Hit & Run: Why Coldplay really are yellow

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The Independent Online

Having watched arch rival Family Guy clean up at the recent Emmy nominations, Simpsons fans now have further reason to despair with the announcement that Coldplay (right) are to guest star in an episode from the upcoming 21st series, screening this autumn.

World-renowned for their sense of humourlessness, the sob-rockers certainly have a lot to live up to: hundreds of hallowed names have graced Springfield in its 19-year run – starting with Tony Bennett and including Stephen Hawking, U2, Michael Moore and Britney Spears – even if an increasing whiff of comic desperation has surrounded recent choices (hello, Tony Blair, right).

Where The Simpsons was the first show to repeatedly roll out the red (or should that be yellow?) carpet, countless others have followed, deluged by A-listers looking to show off their funny bone, boost their credibility, or simply take a break from Hollywood/touring/taking charge of the country. But as anyone who saw Geri Halliwell (top right) in Sex and the City will know, making a good impression in a hair's breadth of screentime isn't easy. So, in a spirit of unexpected generosity to Chris Martin et al, here are some all-important dos and donts of the celebrity cameo:

Do be prepared to have the mickey taken out of you

Ricky Gervais's Extras found a host of famous faces scoring brownie points by oh-so-gamely essaying caricatured versions of themselves, from the improbable – Daniel Radcliffe as a chain-smoking womaniser – to the prophetic – Kate Winslet declaring "If you do a film about the Holocaust, you're guaranteed an Oscar," four years before her turn in The Reader proved exactly that.

Do the unexpected

Want to show that you're savvier than your average star? Then forget airbrushed US sitcoms, and head for an altogether quirkier kind of show: take a tip from Johnny Depp, who helped bolster his image as Hollywood's hippest heartthrob with his unlikely appearance as one of the "suits you" salesmen in The Fast Show.

Do pick a show you love

Don't just instruct your agent to nab the first role available, lest you end up dressed as an offensive stereotype in Horne and Corden (and yes, we mean you Will Young). Rather, think about what you would actually watch if you had time between all those Pilates sessions, awards ceremonies and save-the-world missions. Take a leaf out of popstrel Taylor Swift's book, she, you'll remember recently featured in favourite show CSI. Adherence to this rule will also make all that gushing pre-publicity less hassle.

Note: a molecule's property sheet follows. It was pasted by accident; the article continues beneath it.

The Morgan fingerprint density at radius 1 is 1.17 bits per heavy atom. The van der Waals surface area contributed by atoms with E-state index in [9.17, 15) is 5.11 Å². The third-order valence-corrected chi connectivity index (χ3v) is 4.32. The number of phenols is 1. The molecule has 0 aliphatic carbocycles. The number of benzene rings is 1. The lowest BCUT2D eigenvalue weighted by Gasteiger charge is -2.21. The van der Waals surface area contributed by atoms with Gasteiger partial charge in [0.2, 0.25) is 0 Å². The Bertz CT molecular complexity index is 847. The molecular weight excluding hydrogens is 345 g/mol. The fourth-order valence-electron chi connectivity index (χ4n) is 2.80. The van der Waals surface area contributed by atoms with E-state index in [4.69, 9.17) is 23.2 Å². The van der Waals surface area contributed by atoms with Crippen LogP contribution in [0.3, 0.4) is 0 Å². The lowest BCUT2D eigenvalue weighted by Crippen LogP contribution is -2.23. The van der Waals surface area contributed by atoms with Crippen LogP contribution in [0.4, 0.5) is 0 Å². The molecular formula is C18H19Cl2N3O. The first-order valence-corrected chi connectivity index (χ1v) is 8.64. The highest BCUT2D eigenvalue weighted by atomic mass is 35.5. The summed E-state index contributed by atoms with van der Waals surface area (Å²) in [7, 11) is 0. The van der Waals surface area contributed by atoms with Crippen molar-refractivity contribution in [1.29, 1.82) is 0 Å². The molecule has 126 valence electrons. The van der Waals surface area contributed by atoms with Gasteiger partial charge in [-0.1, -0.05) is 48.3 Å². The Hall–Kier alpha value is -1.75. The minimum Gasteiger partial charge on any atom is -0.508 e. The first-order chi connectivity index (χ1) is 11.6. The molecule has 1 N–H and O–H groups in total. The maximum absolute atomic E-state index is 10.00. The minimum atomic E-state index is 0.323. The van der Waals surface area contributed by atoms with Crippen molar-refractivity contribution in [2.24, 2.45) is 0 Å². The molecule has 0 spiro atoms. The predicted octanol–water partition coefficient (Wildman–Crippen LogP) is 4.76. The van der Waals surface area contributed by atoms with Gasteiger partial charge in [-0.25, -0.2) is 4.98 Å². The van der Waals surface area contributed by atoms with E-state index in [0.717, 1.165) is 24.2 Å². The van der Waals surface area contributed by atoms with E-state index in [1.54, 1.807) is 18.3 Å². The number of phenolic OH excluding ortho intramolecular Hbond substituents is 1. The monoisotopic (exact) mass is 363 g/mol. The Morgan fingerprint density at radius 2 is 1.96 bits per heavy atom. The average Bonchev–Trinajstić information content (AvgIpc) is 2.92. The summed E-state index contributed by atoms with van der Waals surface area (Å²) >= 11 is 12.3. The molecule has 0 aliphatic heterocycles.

Don't fall out with the show's star

The cameo is a great chance to extend your celeb buddy network, so steer away from any on-set ego battles, or you might find your career sliding downhill as quickly as you can say Lindsay Lohan, whose six-episode stint in Ugly Betty was cut short amid reports of a feud with the show's lead.

Avoid real-life partner

No one likes to see couples airing their love in public, and that's no different on the small screen. As with Brad Pitt and Jennifer Aniston in Friends, when the inevitable divorce comes, you will be forced to endure endless daytime repeats of your connubial japes, like some ghastly, ineradicable televisual tattoo.

Hugh Montgomery

Nick Drake: music to lose girls by

"Wrist-slasher music" one ex- girlfriend used to call it. And if she considered my love for such classics as Joy Division's Closer, Joni's Blue, Bruce's Nebraska, Radiohead's The Bends and the collected works of Leonard Cohen distressing while we were together, imagine what she'd have made of the stuff I listened to once we'd split up.

Depressing music is a male coping mechanism. So it's no surprise to hear that, last week, Brad Pitt – following a move into his own pad after a row with Angelina (where would we be without Grazia magazine?) – began to blare out the very sound he was feeling in his tortured soul. According to neighbours, "Brad is miserable." How do they know? "There have been a couple of nights when we've heard him playing Nick Drake music quite loudly!"

Poor Nick Drake. In spite of the fact that not all of this most British of folkie's songs are particularly sad (check out "Hazey Jane II", from 1970's Bryter Later), he has, postmortem, become the poster boy for wrist-slasher music. Brad should watch out. The other Hollywood A-lister with a known obsession for Drake's music was Heath Ledger, who, frustrated at not being able to get a film of the singer's life off the ground, made a short video to one of Drake's songs before taking a "toxic combination of prescription drugs".

Reports that Angelina has just downloaded the Hannah Montana 3 Soundtrack have yet to be verified.

Simmy Richman

Confessions of a sunbed addict

Huddling outside the office in the pouring rain, sucking on a damp roll-up. Deciding that, at noon, the sun is indeed past the yard arm and there's no harm in a tiny glass of pinot grigio. Poking down a Big Mac then following it with a McFlurry chaser. These health transgressions pale into insignificance compared to the crimes against wellbeing that the average sunbed user commits every time they enter their tanning parlour of choice. The International Agency for Research on Cancer has classified UV-emitting beds and booths 'carcinogenic to humans' so anyone topping up their tan has to be an idiot with a death wish, right?

I am that idiot. Despite evidence of the deadliness of sunbeds, a 10-minute stand-up session in the glowing warmth, wearing not a stitch while listening to the pumping beats of the tanning attendant's favourite R&B album, is a fabulous feeling, especially in the sun-starved winter months. But there are mitigating circumstances – as an eczema sufferer, a dermatologist once recommended I expose my scales to the sunbed's glare. At least that's my story, officer.